On a point of information I would like to mention that there is a process of appeal currently underway at the FOI commission in London regarding refusal by the PACE trial authors to allow access to their anonymised data. The applicant has listed, as part of his appeal case, the fact that the FINE Trial had already made similar anonymised data available and therefore there could be no logical reason for the PACE authors to refuse the request based on privacy concerns. Therefore it would appear that there is indeed a connection and your comment on this would be much appreciated.

    Best regards”

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  11. James Coyne wrote: “Three actions should occur immediately: (1) restoration of the data set to the article with an apology from the FINE investigators; (2) a full explanation from senior editor Iratxe Puebla as to how the stealth change to the PLOS One article so rapidly occurred; and (3) involvement of other stakeholders in the negotiations between PLOS One and King’s College London and Queen Mary University London.”

    James Coyne is totally right, but my experiences with getting feedback / explanations from Iratxe Puebla when it comes to tough items are until now very bad. Iratxe Puebla does not respond, and contacting her colleagues at publisher PLOS has no sense (auto-replies, or no response at all). This implies towards my opinion that “she indicated she would get back to me” does not exclude that James Coyne will need to wait to until 30 June 2045 before he will get a response.

    I am for example already waiting 308 days on getting from Iratxe Puebla the correspondence about a faulty paper. Please read https://scholarlyoa.com/2016/01/14/another-controversial-paper-from-fronters/#comment-405567 to get some insight in my experiences until now with Iratxe Puebla. There is until to day (29 May 2016) no follow up.

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  12. Readers of this blog post who would like to get more insight in my experiences until now with high-ranked members of the staff of publisher PLOS, and in particular with Iratxe Puebla, might also be interested to read my lengthy opinion at https://scholarlyoa.com/2016/01/12/one-problem-with-the-scholarly-publishing-industry/#comment-407941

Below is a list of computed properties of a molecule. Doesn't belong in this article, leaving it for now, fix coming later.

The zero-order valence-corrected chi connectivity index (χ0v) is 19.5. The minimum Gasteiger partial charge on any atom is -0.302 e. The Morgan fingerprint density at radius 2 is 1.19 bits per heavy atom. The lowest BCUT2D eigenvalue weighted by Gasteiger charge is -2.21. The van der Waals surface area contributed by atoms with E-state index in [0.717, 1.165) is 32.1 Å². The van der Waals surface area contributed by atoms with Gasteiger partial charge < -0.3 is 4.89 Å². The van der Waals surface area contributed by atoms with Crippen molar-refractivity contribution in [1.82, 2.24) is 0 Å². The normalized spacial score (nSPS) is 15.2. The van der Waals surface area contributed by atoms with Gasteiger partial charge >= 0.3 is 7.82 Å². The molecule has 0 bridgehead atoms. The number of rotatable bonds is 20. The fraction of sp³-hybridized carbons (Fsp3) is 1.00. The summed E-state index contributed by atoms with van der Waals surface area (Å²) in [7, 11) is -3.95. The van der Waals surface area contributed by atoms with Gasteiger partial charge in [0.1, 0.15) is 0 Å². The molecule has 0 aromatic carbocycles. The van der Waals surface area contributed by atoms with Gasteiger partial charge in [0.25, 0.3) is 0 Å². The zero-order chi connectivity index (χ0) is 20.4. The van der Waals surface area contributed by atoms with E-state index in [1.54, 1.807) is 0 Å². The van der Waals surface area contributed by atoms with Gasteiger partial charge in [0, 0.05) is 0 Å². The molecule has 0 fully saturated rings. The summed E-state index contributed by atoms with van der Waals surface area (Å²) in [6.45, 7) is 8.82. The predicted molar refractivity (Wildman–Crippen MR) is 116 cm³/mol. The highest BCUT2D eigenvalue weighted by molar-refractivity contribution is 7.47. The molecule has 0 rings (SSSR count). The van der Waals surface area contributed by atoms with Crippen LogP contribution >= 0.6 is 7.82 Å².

These readers might also be interested to know that I received on 31 December 2015 an e-mail from Veronique Kiermer, the Executive Editor of PLOS. “Sent: Thursday, December 31, 2015 1:41 AM; Subject: re: Your correspondence to PLOS ONE editorial office. (….). We find your previous requests (referring to your emails from October) and your continuous suggestions of a conflict on the part of Iratxe Puebla or PLOS inappropriate. Sincerely, Veronique Kiermer”.

    There is until now (31 May 2016) no follow up, which implies that it is indeed not excluded that James Coyne will need to wait until 30 June 2045 before he will receive a response. I can therefore imagine myself very well that James Coyne wrote: “I am losing patience with PLOS.”

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  13. I got a reply to my reply from PLOSOne “Thanks for your additional inquiry. PLOS ONE follows up on concerns about publications according to the specific circumstances for the individual article and situation arising; we are therefore considering the two cases that you comment on individually according to the conclusions drawn and the data specific to each article. Our follow-up is guided by consideration of the issues raised and the journal’s policies, and is independent from FOI processes.” Interesting though that the dataset has now been reinstated

    Liked by 1 person

  14. James wrote in this blog post (aired on of before 24 May 2016):
    * “last week I requested a telephone conversation with Dr. Puebla and she indicated she would get back to me.”
    * “three actions should occur immediately: […] (2) a full explanation from senior editor Iratxe Puebla as to how the stealth change to the PLOS One article so rapidly occurred.”
    Anyone any idea if there have already been these contacts between Iratxe Puebla and James Coyne?

    James wrote also in this blog post (aired on of before 24 May 2016): “three actions should occur immediately: […] (3) involvement of other stakeholders in the negotiations between PLOS One and King’s College London and Queen Mary University London.”
    Anyone any idea if this is already the case?

    Like